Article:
Species Specific Notes: Fire Properties Group Number is 3 if used on MDF or particleboard ≥ 12mm; veneer thickness 0.6-0.85mm.
Average Specific Extinction Area is determined by the volume of smoke measured over the mass loss of the tested sample per test carried out in accordance with ‘Cone Calorimeter Test’ AS/NZS 3837. It is measured in units of m2/kg.
Bushfire Attack Level (BAL): Naturally bushfire-resisting timbers are those with inherent bushfire-resisting properties. Some species have been tested and a number are in the process of being tested. Resistance is measured by BAL. BAL-12.5: Ember attack, BAL-19: Increasing levels of ember attack and burning debris ignited by windborne embers together with increasing heat flux between 12.5 and 19 kWm3, BAL-29: Increasing levels of ember attack and burning debris ignited by windborne embers together with increasing heat flux between 19 and 29 kWm3.
Critical Radiance Flux measures the radiant (heat) energy required to sustain burning. It is used in Australia to regulate floor coverings. The requirements are set out in BCA Specification C1.10a, providing CRF values for floor coverings based on Class of building, the location within the building (general use or use in fire isolated exits) and whether or not the building is sprinkler protected or not. CRF is measured in kW/m2.
Smoke Development Rate is the speed at which smoke increases as determined by testing flooring materials in accordance with AS ISO 9239.1. The rate is expressed in terms of percent/minutes. For buildings not protected with a sprinkler system, a maximum smoke development rate of 750 percent/minute applies.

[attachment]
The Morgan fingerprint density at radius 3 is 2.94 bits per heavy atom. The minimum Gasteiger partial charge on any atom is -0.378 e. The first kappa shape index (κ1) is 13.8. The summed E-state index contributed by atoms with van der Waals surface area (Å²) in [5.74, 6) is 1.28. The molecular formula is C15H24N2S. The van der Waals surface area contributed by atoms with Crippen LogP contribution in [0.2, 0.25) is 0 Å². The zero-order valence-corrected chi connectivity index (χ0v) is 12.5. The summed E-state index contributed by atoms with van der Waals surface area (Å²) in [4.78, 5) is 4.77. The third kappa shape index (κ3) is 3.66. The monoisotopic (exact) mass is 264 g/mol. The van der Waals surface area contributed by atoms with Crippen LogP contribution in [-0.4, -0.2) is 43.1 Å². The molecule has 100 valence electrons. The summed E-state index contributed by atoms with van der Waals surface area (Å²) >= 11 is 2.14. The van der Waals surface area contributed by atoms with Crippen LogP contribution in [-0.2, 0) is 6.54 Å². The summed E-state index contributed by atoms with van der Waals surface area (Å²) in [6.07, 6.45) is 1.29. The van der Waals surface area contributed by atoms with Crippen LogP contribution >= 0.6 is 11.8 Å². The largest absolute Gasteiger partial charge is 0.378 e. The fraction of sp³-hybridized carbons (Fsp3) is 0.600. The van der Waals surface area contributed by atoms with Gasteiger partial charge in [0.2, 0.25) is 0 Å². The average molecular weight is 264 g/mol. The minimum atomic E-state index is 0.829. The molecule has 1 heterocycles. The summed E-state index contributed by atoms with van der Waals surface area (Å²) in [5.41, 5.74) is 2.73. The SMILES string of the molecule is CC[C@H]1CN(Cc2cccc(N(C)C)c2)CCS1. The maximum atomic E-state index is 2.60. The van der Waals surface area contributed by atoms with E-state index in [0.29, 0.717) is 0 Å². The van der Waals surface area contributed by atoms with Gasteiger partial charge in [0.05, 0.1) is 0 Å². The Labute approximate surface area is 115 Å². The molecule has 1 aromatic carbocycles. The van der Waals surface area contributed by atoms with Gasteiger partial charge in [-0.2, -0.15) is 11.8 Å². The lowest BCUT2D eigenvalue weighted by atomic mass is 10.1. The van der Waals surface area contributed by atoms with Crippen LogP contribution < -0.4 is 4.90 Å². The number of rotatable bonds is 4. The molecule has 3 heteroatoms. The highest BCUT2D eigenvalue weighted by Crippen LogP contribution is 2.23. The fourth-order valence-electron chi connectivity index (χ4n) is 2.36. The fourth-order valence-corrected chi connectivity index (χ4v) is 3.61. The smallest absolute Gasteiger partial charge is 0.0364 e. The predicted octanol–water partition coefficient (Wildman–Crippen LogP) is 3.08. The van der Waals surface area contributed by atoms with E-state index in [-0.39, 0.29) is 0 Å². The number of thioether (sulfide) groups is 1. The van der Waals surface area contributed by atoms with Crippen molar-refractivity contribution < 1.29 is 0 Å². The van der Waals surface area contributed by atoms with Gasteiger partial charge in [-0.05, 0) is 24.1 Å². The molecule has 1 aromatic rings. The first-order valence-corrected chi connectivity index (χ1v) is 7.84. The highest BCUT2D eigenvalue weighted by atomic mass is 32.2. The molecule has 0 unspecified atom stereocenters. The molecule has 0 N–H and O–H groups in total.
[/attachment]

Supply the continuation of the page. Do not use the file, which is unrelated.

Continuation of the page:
EFH Ingnitibility is a measure of the tendency of a material to ignite measured on a scale of 0-19. An index of 0 indicates that the material did not ignite during the 19 minutes that the test takes. An index of 19 indicates that the material ignited in the first minute.
EFH Smoke-Developed Index is a measure of the concentration (measured by optical density) of smoke a material emits as it burns. It is based on an arbitrary scale of 0 to 10. The higher the index, the greater the hazard from smoke is likely to be.
EFH Spread-of-Flame Index is a material's propensity to burn rapidly and spread flames based on a scale of 0 to 10 where 0 means that the materials will not cause flames to reach the ceiling and 10 indicates that the material could be expected to cause flames to reach the ceiling of a room within 10 seconds of ignition.
Fire Properties Group Number: is rated from 1-4 - 1 (Non-Combustible), 2 (Reasonably Non-Combustible), 3 (Slightly Combustible), 4 (Combustible).